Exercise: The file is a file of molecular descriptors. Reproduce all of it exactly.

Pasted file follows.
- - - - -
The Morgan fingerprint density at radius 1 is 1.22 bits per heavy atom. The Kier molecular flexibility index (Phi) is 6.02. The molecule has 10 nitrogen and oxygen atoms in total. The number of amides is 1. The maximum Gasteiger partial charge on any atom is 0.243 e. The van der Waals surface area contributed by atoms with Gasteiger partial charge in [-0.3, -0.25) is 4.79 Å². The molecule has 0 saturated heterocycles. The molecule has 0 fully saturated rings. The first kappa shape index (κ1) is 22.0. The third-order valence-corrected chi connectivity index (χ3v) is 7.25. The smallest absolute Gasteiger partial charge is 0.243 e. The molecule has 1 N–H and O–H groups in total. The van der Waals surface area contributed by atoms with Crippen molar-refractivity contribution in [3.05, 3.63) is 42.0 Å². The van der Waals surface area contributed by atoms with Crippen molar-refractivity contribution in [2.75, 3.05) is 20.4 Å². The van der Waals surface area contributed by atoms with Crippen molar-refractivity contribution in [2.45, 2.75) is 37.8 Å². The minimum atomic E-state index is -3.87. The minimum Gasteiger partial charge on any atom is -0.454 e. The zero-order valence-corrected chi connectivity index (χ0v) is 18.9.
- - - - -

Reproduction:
The Morgan fingerprint density at radius 1 is 1.22 bits per heavy atom. The Kier molecular flexibility index (Phi) is 6.02. The molecule has 10 nitrogen and oxygen atoms in total. The number of amides is 1. The maximum Gasteiger partial charge on any atom is 0.243 e. The van der Waals surface area contributed by atoms with Gasteiger partial charge in [-0.3, -0.25) is 4.79 Å². The molecule has 0 saturated heterocycles. The molecule has 0 fully saturated rings. The first kappa shape index (κ1) is 22.0. The third-order valence-corrected chi connectivity index (χ3v) is 7.25. The smallest absolute Gasteiger partial charge is 0.243 e. The molecule has 1 N–H and O–H groups in total. The van der Waals surface area contributed by atoms with Crippen molar-refractivity contribution in [3.05, 3.63) is 42.0 Å². The van der Waals surface area contributed by atoms with Crippen molar-refractivity contribution in [2.75, 3.05) is 20.4 Å². The van der Waals surface area contributed by atoms with Crippen molar-refractivity contribution in [2.45, 2.75) is 37.8 Å². The minimum atomic E-state index is -3.87. The minimum Gasteiger partial charge on any atom is -0.454 e. The zero-order valence-corrected chi connectivity index (χ0v) is 18.9.